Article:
According to a Harvard Business Review blog post entitled, “Three New Networks for the Digital Age,” just having an online network isn’t enough.
In this post, I’ll explore steps you can take to turn those online contacts to offline business relationships. I’ll use the thought of heading to a large event or conference as the stake in the ground so you have a “when and where” for connecting with some of your online contacts.
Here are 8 things you can do to turn social media contacts into offline business relationships.
#1: Get Clear on Your Goals
Start out by using a tool like Evernote to capture some of your thoughts.
Capture what you’re currently working on, your current goals, the people you think can help you move your goals forward and what you’re currently looking to learn. (You may or may not actually have a name for your direction, but a title will do—think of creating a networking persona.)
Is it her magical vocals or her higher Klout score?
And if Seth Godin (Klout score: 0) chooses not to interact on Twitter, does that mean he’s less influential than Uncle Pete, whose Klout score is 35?
These are some of the tricky questions that are being asked since the emergence of new systems that attempt to measure people’s online influence through “social scoring.”
But the question is this: How exactly is “influence” measured? And how do those who make such personal yet inflammatory verdicts decide the scores?
You Have Become a Number
When I first heard about Quora, the conversation went a little like this:
Jill: “Have you heard of Quora? It’s a question and answer site.”
Jack: “You mean like Yahoo Answers?”
Jill: “No, it’s full of experts who give you the best answers.”
Jack: “You mean like LinkedIn Answers?”
Jill: “No, the community votes for the best answer and they can hide irrelevant answers.”
If you have profiles on LinkedIn and Twitter, you may already be aware that these two networks are integrating. In fact, LinkedIn has a specific application called Tweets that can help you keep tabs on the Twitter updates from your LinkedIn connections.
As more professional LinkedIn users create Twitter profiles, I believe this application will become more and more powerful for building influence and visibility with your network connections.
The primary benefits of the LinkedIn Tweets application are:
- Follow your LinkedIn connections on Twitter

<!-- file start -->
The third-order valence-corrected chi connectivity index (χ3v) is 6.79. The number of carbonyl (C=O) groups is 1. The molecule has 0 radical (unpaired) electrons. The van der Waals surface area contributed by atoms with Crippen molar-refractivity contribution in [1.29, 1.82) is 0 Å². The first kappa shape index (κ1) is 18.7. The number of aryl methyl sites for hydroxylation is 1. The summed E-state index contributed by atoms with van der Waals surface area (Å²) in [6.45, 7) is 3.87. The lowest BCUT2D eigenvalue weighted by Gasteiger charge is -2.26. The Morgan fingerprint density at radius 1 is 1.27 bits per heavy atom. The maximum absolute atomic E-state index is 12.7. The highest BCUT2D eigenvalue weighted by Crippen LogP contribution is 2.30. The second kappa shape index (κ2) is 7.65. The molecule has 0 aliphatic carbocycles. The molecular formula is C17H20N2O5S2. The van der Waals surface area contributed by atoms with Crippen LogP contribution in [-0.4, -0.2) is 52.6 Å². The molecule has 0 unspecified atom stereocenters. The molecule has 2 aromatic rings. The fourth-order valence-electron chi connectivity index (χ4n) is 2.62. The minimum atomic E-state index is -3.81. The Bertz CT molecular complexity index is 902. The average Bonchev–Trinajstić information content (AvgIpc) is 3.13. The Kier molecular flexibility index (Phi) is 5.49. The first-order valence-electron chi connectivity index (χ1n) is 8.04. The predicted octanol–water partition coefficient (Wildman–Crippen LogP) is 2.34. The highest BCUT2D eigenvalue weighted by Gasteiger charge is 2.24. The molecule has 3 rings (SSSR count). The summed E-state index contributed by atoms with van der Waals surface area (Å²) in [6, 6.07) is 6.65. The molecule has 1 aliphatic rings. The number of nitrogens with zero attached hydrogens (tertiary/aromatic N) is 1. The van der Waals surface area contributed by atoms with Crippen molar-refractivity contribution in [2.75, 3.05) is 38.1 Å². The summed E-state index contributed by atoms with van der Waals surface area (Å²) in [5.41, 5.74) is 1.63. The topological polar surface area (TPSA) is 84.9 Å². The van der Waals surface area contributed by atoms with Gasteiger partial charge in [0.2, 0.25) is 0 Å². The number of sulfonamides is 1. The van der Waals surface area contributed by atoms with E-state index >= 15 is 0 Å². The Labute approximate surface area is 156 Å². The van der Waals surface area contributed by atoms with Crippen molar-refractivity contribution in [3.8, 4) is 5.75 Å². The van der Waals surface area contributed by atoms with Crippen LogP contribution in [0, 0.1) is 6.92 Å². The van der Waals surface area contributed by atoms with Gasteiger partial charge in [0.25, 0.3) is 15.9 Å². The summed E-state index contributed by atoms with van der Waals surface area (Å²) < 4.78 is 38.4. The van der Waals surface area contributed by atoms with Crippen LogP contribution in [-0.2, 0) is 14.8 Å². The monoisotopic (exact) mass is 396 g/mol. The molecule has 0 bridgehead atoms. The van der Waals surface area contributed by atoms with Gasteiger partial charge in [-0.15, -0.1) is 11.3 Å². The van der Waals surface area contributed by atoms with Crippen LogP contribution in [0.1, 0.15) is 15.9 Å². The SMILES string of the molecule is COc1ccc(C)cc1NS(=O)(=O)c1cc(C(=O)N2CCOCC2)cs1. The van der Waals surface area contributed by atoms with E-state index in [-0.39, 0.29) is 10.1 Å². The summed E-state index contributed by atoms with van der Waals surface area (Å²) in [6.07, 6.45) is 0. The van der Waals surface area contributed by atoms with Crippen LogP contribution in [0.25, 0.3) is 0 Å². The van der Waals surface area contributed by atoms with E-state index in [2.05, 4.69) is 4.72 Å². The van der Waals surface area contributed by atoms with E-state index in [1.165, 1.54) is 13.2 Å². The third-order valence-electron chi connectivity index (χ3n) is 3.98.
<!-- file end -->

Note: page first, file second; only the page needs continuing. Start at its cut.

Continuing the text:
- Post status updates simultaneously to both Twitter and LinkedIn
- Monitor and interact with your Twitter streams from within LinkedIn
- Create a LinkedIn-specific Twitter list
If you want to build truly influential relationships online, you have to find places where you can consistently add value, spend quality time and have engaging conversations with members of your target demographic.
LinkedIn Groups offers one of the best ways to make the most of your social media engagement time, but you must adopt the right strategy to be successful. This article will show you how.
LinkedIn allows you to join up to 50 groups, but you can’t possibly be effective and spend enough time to make a difference in 50 groups.
What works best is to focus your time and effort on a deep and narrow approach in order to build influence within LinkedIn Groups, enhance your credibility and generate new connections.
But very few think of leaving a comment on a blog as a strategy to driving awareness—and potentially, down the road, garnering leads.
Wait, how can leaving a comment on a blog drive awareness (or leads) for your brand? You might be surprised at how effective this strategy can be, given the right circumstances. B2B organizations, for example, are often positioned well to capitalize on this approach based on their need to establish themselves as thought leaders on various topics.
Setting aside the budget to go to a conference like BlogWorld and New Media Expo can be a big decision for a solo brand, a small business or a department head. It’s important to get a sense of where your money’s going, and more importantly, where the return on investment is.
Be honest. Do you follow up on every LinkedIn connection request you get? No, probably not. I’ll bet you click “accept” and that’s as far as you go.
When someone requests to connect with you and you simply click “accept” and make no effort to carry on the conversation, you’re both simply saying hello to each other and it stops dead there. The only thing you gain by doing this is a string of connections that don’t have any real value. You become a connection collector.
In this article, I take a look at two studies.